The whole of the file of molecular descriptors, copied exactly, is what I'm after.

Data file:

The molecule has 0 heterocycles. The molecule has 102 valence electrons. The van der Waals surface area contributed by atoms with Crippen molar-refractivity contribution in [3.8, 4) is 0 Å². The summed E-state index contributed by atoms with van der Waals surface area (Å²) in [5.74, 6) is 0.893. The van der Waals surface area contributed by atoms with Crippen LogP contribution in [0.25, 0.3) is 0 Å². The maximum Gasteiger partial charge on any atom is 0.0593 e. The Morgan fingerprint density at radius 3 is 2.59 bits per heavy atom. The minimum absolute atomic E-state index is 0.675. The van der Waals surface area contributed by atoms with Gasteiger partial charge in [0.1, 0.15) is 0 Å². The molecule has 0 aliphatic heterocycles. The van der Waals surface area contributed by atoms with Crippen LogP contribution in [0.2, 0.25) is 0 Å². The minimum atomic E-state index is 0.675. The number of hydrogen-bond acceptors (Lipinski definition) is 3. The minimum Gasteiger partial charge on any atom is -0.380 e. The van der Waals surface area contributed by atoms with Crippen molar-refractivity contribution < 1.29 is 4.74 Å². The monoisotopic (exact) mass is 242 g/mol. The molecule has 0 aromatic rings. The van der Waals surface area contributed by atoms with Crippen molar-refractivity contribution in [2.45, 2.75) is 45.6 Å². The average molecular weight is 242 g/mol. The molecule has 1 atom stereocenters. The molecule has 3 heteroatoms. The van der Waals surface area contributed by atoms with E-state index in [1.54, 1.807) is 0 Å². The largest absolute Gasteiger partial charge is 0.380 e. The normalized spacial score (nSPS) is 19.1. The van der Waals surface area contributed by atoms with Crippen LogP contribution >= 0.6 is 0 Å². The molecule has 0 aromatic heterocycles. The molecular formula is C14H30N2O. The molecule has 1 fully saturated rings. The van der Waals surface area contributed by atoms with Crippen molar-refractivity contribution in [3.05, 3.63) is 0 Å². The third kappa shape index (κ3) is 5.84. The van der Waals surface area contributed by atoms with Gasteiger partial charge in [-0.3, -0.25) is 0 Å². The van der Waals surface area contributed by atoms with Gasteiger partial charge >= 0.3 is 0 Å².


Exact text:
The molecule has 0 heterocycles. The molecule has 102 valence electrons. The van der Waals surface area contributed by atoms with Crippen molar-refractivity contribution in [3.8, 4) is 0 Å². The summed E-state index contributed by atoms with van der Waals surface area (Å²) in [5.74, 6) is 0.893. The van der Waals surface area contributed by atoms with Crippen LogP contribution in [0.25, 0.3) is 0 Å². The maximum Gasteiger partial charge on any atom is 0.0593 e. The Morgan fingerprint density at radius 3 is 2.59 bits per heavy atom. The minimum absolute atomic E-state index is 0.675. The van der Waals surface area contributed by atoms with Gasteiger partial charge in [0.1, 0.15) is 0 Å². The molecule has 0 aliphatic heterocycles. The van der Waals surface area contributed by atoms with Crippen LogP contribution in [0.2, 0.25) is 0 Å². The minimum atomic E-state index is 0.675. The number of hydrogen-bond acceptors (Lipinski definition) is 3. The minimum Gasteiger partial charge on any atom is -0.380 e. The van der Waals surface area contributed by atoms with Crippen molar-refractivity contribution < 1.29 is 4.74 Å². The monoisotopic (exact) mass is 242 g/mol. The molecule has 0 aromatic rings. The van der Waals surface area contributed by atoms with Crippen molar-refractivity contribution in [2.45, 2.75) is 45.6 Å². The average molecular weight is 242 g/mol. The molecule has 1 atom stereocenters. The molecule has 3 heteroatoms. The van der Waals surface area contributed by atoms with E-state index in [1.54, 1.807) is 0 Å². The largest absolute Gasteiger partial charge is 0.380 e. The normalized spacial score (nSPS) is 19.1. The van der Waals surface area contributed by atoms with Crippen LogP contribution >= 0.6 is 0 Å². The molecule has 0 aromatic heterocycles. The molecular formula is C14H30N2O. The molecule has 1 fully saturated rings. The van der Waals surface area contributed by atoms with Crippen molar-refractivity contribution in [3.05, 3.63) is 0 Å². The third kappa shape index (κ3) is 5.84. The van der Waals surface area contributed by atoms with Gasteiger partial charge in [-0.3, -0.25) is 0 Å². The van der Waals surface area contributed by atoms with Gasteiger partial charge >= 0.3 is 0 Å².